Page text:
NIOSHTIC-2 Publications Search
Interaction of respirator (PPE) type and respiratory conditions on breathing patterns.
Bansal-S; Santiago-S; Yun-D; Wu-S; Liu-E; Nguyen-F; Harber-P
Am J Respir Crit Care Med 2009 Apr; 179(Meeting Abstracts):A1637
PURPOSE: Respirators (respiratory personal protective equipment, RPPE) may be widely used for protection in response to epidemics or terrorist threats. This study compares two types: Half-Face Mask Dual Cartridge (HFM) and Filtering Facepiece (N95) during simulated work activities in order to describe the interactions between respirator type and health status (mild Asthma (A), COPD (C), Rhinitis (R), Normal). METHODS: Measurements were made using a respiratory inductive plethysmograph (Vivometrics) during 8 different activities. Data were analyzed using mixed model regression with each physiologic measure as outcome and RPPE, task, disease, and disease*RPPE interaction. Disease was represented by dummy variables for the 3 conditions with Normal as reference. 77 subjects participated. RESULTS: In addition to the main effects of RPPE type and disease per se, there were significant interactions between disease and RPPE type for several physiologic variables, implying that the effect of RPPE varies depending on a user's health status. Significant interactions bewteen disease and RPPE type included: (Minute ventilation: A and R; Tidal volume: A and R; Inspiratory time: A and C; Expiratory time: A and C; Cycle time: A and C). CONCLUSIONS: (1) Respirators should be evaluated with human panels including persons with a variety of respiratory conditions. (2) The optimal respirator for a person may depend upon hs/her health status.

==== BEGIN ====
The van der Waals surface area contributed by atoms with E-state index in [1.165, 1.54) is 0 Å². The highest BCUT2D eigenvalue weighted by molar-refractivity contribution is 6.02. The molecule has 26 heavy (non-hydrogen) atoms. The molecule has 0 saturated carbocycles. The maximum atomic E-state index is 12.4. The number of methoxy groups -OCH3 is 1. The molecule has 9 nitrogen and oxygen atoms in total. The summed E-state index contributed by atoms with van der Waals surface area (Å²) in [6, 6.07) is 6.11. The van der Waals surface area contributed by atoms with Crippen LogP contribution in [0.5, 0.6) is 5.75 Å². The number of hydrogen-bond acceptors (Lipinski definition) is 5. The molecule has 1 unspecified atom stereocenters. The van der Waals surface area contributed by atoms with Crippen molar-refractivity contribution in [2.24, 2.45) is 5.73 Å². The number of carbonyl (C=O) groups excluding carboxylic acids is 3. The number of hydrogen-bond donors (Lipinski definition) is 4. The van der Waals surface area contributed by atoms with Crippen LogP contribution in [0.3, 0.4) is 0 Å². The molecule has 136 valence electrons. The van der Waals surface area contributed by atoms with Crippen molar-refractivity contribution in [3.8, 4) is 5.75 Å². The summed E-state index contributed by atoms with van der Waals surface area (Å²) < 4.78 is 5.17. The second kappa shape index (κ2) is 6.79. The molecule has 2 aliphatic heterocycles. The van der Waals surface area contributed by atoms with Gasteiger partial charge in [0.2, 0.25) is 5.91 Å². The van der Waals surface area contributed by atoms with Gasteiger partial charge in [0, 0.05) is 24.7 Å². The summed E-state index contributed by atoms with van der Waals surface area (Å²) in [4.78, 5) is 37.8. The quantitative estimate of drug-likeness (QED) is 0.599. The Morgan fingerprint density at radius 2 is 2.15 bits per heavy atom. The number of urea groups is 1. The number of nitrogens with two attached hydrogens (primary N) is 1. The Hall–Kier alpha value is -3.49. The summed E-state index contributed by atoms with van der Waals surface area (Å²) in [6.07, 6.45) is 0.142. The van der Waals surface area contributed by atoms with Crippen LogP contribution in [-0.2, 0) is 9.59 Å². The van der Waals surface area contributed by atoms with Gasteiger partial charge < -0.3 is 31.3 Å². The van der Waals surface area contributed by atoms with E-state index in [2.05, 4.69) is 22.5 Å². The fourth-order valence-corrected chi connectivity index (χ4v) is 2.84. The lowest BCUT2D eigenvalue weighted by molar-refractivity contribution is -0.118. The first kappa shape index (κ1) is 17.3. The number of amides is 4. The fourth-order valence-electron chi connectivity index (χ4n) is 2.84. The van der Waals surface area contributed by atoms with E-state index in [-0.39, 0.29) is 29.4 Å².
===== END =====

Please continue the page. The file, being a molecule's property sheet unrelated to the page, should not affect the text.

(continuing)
Biological-factors; Filters; Inhalation-studies; Mathematical-models; Personal-protective-equipment; Protective-equipment; Respirators; Respiratory-equipment; Respiratory-hypersensitivity; Respiratory-protection; Respiratory-protective-equipment; Respiratory-rate; Work-environment; Work-performance; Worker-health; Workplace-studies
American Journal of Respiratory and Critical Care Medicine
University of Arizona, Tucson